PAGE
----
Theft of customer email addresses made headlines across mainstream media multiple times in the last few months, and it may not be as uncommon an occurrence as some believe. A recent report from Proofpoint, an email security supplier, found 35% of US companies investigated a suspected email leak of confidential or proprietary information in the past 12 months. ?
Data breaches at several email service providers (ESPs) in the last six months have exposed millions of customer email addresses, including 18 million at American Honda Motor Co. and deviantART, from a breach at email marketing firm Silverpop late last year, according to reports. More addresses were exposed in April during a data breach at Epsilon, impacting customers at dozens of companies including JPMorgan Chase & Co., Target, Marriott International and Hilton Hotels & Resorts.?
The need for protection and prevention around data security needs to be addressed on the business side of the house, as well as the IT side, says Dave Lewis, CMO of Message Systems and co-chair of the Online Trust Alliance. JPMorgan Chase, for example, sent an email alerting customers of the breach at Epsilon, warning them not to respond to email requests for personal information. “The security of your information is a critical priority to us and we strive to handle it carefully at all times,” the email read.?
Marketers are rethinking their use of email service providers, says Lewis, because they are ultimately held responsible by the customer.?
Bryan Kennedy, CEO of Epsilon, told Direct Marketing News it had not lost any clients due to the incident and that it took the experience seriously. In a statement, Epsilon also said it was working with federal authorities to investigate the source of the unauthorized entry to its system that impacted 2% of its customer base.?
Silverpop declined further comment beyond its issued statements.?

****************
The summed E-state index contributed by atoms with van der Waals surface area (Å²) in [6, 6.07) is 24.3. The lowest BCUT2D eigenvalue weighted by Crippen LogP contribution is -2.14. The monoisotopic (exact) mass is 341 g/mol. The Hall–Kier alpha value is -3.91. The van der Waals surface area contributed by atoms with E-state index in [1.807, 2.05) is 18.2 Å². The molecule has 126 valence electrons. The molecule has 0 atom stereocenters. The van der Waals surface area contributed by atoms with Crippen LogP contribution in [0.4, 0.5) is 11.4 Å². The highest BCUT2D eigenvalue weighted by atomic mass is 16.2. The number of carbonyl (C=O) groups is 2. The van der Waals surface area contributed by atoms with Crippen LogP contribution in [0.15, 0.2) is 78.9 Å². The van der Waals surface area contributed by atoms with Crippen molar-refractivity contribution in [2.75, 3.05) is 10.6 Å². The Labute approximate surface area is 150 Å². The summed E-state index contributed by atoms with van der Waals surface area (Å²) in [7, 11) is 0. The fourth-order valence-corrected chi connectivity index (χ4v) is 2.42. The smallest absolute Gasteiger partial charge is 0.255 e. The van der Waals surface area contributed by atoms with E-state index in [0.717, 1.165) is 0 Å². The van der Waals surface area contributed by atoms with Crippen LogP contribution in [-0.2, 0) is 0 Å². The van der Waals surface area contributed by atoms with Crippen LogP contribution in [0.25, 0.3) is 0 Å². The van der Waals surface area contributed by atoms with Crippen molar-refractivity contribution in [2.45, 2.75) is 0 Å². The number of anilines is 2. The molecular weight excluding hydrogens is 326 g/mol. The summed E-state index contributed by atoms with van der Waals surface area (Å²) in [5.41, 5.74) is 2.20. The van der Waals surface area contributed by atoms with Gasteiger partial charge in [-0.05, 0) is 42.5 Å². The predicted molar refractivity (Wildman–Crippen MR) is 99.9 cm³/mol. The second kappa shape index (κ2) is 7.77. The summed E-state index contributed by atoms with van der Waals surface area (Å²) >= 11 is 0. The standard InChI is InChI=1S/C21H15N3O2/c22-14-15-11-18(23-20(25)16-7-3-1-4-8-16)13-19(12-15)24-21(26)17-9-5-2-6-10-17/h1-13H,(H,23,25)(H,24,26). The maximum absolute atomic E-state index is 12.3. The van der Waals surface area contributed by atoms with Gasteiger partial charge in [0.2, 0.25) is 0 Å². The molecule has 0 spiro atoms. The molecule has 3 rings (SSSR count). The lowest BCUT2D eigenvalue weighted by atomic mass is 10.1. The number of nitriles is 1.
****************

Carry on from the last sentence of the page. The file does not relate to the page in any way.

Keith Crosley, director of market development for Proofpoint, believes marketers should look closer at security controls and processes used by their third-party vendors. Email addresses by themselves haven’t been considered personally identifiable information (“PII”). However, Crosley says they’re seeing efforts by attackers to exploit softer targets to expose email addresses and passwords.?
Businesses affected by a data loss of the email, name and address variety are less likely to see substantial customer backlash, says Mark McCreary, a corporate practice and privacy law attorney at Philadelphia-based Fox Rothschild LLP. The stakes are higher when bank, credit or personal information is lost. ?
“But there is genuine value in having an email associated with a certain company,” McCreary relates. “To know that [email protected] is a Tivo customer creates a verifiable connection between the owner of that email address and the criminal sending a phishing email to that person.”?
“Targeted mail attacks are always sent in low volumes, targeting specific individuals within organizations,” says Paul Wood, senior analyst at Symantec. “The greatest risk is when email addresses and passwords are reused. An email address is the key to accessing a social networking profile. A criminal with access to a user’s email account can reset passwords for other services.”?
Data security breaches will always be a part of the industry, Lewis states. Bad behaviors follow the money, and data is the new currency. “We’ve talked about things like email authentication for years and not gotten the attention of CMOs,” relates Lewis. “This one has broken through, and if it’s channeled for change, I think it is ultimately healthy.”